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I'll state one version of the theorem, valid for classical systems. I'll not give the most general framework, as things become messy, but this should still give you an idea of how general the result is. We need the following ingredients: Spins: to each vertex of the lattice $\mathbb{Z}^2$, we attach a spin $\phi_x$ taking values in some compact ...

3

Unfortunately, the global spin rotation symmetry is not essential for spin liquid in the general sense. The defining property of spin liquid is the intrinsic topological order. The Kitaev spin liquid possesses the $\mathbb{Z}_2$ topological order, which makes it a spin liquid, although the spin rotation symmetry is explicitly broken even on the model level. ...

3

I think I got the answer now. The main idea is this: When we gauge continuous symmetries we identify all the states $$A^\mu=A^\mu+\partial^\mu\chi$$ (which are continuously many) as a unique physical state. When we gauge a discrete symmetry (let's assume it's generated by $\theta$) we identify all the states $$|\Psi\rangle=\theta^n|\Psi\rangle$$ where ...

1

Focus on the integral $$I_{ij}(k) = \int k_i k_j\ \mathrm{d}\Omega_k.$$ This is a rank 2 symmetric tensor which can only depend on $\vec{k}$ through its magnitude $k^2$, since the direction has been integrated over. So the only possibility is that $I_{ij}$ is proportional to the unit tensor (Kronecker delta): $$I_{ij}(k) = f(k^2) \delta_{ij},$$ where ...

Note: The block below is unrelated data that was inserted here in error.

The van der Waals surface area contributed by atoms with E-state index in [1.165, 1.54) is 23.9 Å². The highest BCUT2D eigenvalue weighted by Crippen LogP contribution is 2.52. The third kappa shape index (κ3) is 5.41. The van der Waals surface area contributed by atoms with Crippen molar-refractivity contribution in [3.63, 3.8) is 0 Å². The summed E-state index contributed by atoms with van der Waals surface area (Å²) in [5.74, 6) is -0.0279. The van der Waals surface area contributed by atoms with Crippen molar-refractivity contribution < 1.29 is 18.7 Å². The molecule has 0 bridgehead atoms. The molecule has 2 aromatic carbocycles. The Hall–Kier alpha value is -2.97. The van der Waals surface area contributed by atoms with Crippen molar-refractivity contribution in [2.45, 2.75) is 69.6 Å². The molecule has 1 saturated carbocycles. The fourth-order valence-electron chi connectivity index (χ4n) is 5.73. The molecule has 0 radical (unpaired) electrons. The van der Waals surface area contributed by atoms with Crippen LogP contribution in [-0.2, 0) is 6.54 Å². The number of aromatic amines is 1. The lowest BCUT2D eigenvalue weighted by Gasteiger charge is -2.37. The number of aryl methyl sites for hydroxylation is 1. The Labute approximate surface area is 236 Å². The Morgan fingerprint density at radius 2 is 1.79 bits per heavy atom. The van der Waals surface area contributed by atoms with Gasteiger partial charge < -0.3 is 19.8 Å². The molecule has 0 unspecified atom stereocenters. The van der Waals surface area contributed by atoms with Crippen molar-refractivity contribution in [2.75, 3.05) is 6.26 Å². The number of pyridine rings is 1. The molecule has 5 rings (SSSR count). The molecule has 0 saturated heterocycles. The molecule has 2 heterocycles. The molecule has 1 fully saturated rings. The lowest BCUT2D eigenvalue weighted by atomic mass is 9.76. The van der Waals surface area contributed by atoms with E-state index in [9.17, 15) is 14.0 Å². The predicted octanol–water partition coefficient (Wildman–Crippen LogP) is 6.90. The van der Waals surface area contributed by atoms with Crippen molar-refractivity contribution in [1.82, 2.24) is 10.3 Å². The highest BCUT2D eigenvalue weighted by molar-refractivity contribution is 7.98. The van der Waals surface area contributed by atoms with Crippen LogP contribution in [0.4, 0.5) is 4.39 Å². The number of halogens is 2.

1

Let there be given a physical system. What charges are Noetherian and what charges are topological often depend on the precise action formulation and field content of the physical system, see also this Phys.SE post. To simplify the discussion, let us assume that the action formulation is fixed, and below definitions will then refer to this fixed ...

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The metric is spherically symmetric. This means that angular momentum of the system is conserved (you can show this directly using the metric by computing the three killing vectors associated with spatial rotation and their corresponding conserved quantities) and therefore that the motion is contained to lie in a plane. If the motion is in a given plane, ...

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